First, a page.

Land sales are not the only thing to show up in court records, although these land records highlight important areas, particularly where there was conflict between parties. But so much of the everyday life of the colony can be seen in these court records, as well: elections, weights and measures, permits for taverns (ordinaries), land grants, excuses from military service, fines for absence from church services, levying troops and equipment, public expenditures, taxes, apprentice and servant indentures, divorces, laying out streets and towns, regulation of wages and prices, the reaction against Quakers, and quite a bit more. And that does not touch on actual criminal trials, which were somewhat few and far between: as mentioned earlier, Plymouth went a good decade without a single jury trial.
These court records, however, need to be read carefully, because they are typically records of a decision or a final agreement, and what led up to that decision may not be written down. For that, the more narrative histories (Bradford, Winslow, Morton) may be able fill in the blanks. But this is why the use of these documents is both fun, in its detective-like work, and frustrating, because sometimes it doesn’t tell us even half of what we want to know.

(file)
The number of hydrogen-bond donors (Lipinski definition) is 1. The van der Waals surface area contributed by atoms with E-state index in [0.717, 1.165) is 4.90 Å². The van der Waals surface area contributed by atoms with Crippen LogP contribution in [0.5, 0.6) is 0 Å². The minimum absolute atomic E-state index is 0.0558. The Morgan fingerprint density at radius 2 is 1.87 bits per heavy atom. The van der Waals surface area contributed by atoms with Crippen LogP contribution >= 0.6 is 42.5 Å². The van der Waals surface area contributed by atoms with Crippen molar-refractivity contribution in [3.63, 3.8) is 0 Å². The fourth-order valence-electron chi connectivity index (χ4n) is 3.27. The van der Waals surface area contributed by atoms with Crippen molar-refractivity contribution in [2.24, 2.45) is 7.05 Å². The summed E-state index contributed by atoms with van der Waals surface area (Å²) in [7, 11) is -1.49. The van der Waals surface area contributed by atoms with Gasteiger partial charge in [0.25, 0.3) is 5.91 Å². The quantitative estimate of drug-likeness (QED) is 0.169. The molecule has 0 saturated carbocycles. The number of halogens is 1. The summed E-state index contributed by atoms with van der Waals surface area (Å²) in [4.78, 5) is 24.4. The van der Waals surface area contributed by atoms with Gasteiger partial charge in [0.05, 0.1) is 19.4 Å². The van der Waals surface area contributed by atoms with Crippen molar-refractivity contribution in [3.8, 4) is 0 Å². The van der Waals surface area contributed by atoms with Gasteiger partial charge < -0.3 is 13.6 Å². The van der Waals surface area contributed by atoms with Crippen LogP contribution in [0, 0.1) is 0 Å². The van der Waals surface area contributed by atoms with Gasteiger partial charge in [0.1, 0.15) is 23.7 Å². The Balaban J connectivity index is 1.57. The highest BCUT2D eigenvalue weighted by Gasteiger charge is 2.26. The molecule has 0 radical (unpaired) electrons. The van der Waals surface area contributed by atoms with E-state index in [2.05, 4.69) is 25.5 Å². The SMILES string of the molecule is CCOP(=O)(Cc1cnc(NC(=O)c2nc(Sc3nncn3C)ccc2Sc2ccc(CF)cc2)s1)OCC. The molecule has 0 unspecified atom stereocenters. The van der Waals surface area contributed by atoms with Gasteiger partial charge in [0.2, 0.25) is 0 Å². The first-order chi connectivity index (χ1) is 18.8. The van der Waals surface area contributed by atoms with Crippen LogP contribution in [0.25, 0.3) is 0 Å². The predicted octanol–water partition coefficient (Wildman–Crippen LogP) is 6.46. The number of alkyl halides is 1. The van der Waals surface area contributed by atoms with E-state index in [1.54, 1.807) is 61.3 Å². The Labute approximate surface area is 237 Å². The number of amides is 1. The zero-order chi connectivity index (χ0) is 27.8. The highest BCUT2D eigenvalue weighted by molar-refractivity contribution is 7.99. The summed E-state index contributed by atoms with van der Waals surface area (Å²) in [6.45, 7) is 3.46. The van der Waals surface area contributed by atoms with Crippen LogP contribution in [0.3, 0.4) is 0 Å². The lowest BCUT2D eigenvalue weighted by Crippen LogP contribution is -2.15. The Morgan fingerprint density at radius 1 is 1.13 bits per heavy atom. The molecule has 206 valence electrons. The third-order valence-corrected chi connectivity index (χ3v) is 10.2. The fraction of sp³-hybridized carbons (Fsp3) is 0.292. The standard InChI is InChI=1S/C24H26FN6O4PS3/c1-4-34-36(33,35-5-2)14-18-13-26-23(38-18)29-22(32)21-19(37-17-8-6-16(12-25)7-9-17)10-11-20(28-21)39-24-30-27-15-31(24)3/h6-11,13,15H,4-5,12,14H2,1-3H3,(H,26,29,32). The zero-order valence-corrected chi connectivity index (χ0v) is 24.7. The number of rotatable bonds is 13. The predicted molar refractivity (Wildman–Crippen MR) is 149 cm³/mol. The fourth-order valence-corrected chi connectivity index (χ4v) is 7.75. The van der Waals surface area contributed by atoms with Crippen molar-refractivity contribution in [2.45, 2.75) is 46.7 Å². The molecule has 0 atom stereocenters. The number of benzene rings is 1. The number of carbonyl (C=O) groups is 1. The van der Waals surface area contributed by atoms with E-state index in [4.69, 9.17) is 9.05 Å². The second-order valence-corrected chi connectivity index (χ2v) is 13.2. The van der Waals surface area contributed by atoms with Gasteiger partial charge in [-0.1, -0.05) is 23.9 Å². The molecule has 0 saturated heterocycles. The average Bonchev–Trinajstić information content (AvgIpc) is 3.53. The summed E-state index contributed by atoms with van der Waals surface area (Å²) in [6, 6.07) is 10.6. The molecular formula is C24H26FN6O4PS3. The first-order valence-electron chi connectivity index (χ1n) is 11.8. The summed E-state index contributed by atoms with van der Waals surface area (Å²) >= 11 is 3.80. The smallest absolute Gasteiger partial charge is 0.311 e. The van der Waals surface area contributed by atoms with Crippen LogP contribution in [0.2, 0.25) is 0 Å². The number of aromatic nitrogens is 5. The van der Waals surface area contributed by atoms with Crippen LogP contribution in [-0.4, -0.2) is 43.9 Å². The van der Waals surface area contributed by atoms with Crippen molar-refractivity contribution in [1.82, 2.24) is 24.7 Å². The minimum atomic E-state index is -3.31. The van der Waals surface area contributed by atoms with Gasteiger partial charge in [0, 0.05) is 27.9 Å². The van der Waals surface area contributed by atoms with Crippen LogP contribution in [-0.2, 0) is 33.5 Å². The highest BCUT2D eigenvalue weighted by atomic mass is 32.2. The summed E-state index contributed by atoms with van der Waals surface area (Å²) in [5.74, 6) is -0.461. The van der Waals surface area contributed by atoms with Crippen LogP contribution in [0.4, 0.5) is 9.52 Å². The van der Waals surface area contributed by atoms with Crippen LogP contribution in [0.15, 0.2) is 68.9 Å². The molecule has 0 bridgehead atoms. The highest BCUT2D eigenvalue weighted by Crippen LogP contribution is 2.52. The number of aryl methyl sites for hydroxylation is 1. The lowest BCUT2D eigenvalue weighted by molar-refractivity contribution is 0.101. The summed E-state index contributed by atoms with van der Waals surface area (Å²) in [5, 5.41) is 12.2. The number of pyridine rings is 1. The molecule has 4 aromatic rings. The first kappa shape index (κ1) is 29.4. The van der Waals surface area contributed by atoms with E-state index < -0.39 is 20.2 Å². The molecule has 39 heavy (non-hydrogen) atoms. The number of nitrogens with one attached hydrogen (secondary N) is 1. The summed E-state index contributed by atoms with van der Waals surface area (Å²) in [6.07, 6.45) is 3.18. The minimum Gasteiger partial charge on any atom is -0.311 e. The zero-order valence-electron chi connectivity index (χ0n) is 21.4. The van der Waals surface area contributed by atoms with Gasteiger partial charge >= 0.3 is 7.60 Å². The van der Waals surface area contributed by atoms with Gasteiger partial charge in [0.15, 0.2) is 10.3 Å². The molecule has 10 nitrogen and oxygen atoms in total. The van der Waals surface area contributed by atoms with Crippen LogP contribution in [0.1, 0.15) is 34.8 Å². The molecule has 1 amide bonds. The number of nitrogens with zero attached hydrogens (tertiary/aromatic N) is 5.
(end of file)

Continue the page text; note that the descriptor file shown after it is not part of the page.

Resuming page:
To my mind, the greatest advantage of these records is that they were made at the time, and thus they are mercifully free from the presumptions and assumptions of later periods of history. But we must be careful to ensure that we understand the circumstances of the time -- the capital offence of this type of scholarship is anachronism, or chronological inconsistency: the act of attributing a custom, event, intention, or object of one period (typically our own) to another period to which it does not belong.